Hibachi, a lesson in diversity

I’ve always been interested in Ada. Unfortunately, I’ve never had the opportunity to work on a project that required me to use it. But from studying it over the years, I can immediately appreciate it’s strong type system, inherent support for multi-tasking, and focus on helping the programmer write quality systems. I can think of many projects that would benefit from Ada, especially in the safety critical embedded systems arena.

As part of my vision for the CDT (or dream, I guess) has always been to support multiple programming languages and Ada was one I wanted to see. But with a lot of ideas I have for the CDT, I neither had the time or real community support for it. So when Tom Grosman from Aonix approached me proposing they contribute their ADT code to Eclipse, I jumped at the chance to help.

And I’m glad I did. The Hibachi project is the result of Tom’s work and is nearing it’s creation review. I have been trilled at how Tom had gone about talking to his competitors and other vendors and interested parties and built up a strong community, even before it got started. They have a firm plan that immediately focuses on meeting objectives that would enable all vendors to get value out of Hibachi. This will then promote additional contributions to make Hibachi the best Ada IDE in the business. I can’t wait to see them in action.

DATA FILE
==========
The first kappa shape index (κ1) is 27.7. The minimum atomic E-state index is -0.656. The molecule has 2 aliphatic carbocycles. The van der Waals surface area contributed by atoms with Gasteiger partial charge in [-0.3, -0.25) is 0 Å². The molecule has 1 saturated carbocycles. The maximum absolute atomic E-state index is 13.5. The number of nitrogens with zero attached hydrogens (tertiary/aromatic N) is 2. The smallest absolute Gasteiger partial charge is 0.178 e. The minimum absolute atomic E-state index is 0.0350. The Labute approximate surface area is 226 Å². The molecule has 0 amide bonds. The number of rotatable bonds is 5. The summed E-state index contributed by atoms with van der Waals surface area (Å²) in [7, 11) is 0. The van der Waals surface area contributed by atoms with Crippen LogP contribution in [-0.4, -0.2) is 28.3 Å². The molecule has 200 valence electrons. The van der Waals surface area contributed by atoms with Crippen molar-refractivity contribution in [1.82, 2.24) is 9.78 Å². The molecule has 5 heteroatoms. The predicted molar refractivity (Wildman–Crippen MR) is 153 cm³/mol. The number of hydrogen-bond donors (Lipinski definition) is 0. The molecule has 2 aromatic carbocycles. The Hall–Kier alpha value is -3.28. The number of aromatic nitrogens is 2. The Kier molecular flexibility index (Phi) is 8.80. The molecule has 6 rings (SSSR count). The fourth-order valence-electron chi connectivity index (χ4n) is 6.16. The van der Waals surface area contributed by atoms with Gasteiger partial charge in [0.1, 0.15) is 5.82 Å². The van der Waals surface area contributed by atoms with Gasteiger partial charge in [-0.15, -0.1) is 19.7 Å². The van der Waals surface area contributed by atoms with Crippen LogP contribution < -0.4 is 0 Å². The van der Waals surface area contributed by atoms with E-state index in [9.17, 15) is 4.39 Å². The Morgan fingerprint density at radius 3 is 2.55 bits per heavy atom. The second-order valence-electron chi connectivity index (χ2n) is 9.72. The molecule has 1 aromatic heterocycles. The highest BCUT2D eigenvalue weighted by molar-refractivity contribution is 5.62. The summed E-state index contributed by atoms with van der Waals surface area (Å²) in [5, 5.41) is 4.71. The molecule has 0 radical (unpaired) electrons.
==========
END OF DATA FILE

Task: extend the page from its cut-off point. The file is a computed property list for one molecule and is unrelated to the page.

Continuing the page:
There are a lot of things at play here that is a trend I’ve seen with successful Eclipse projects. In many ways the forces are there to make it happen. Customers are demanding high quality IDEs based on Eclipse, the free community would love to see Eclipse support for their favorite tools, vendors would love to provide it all but to do a good job of it, they really need to work together and share the burden. If you can harness all this energy and make your project a friendly place to participate, then I think you have the clear formula for success.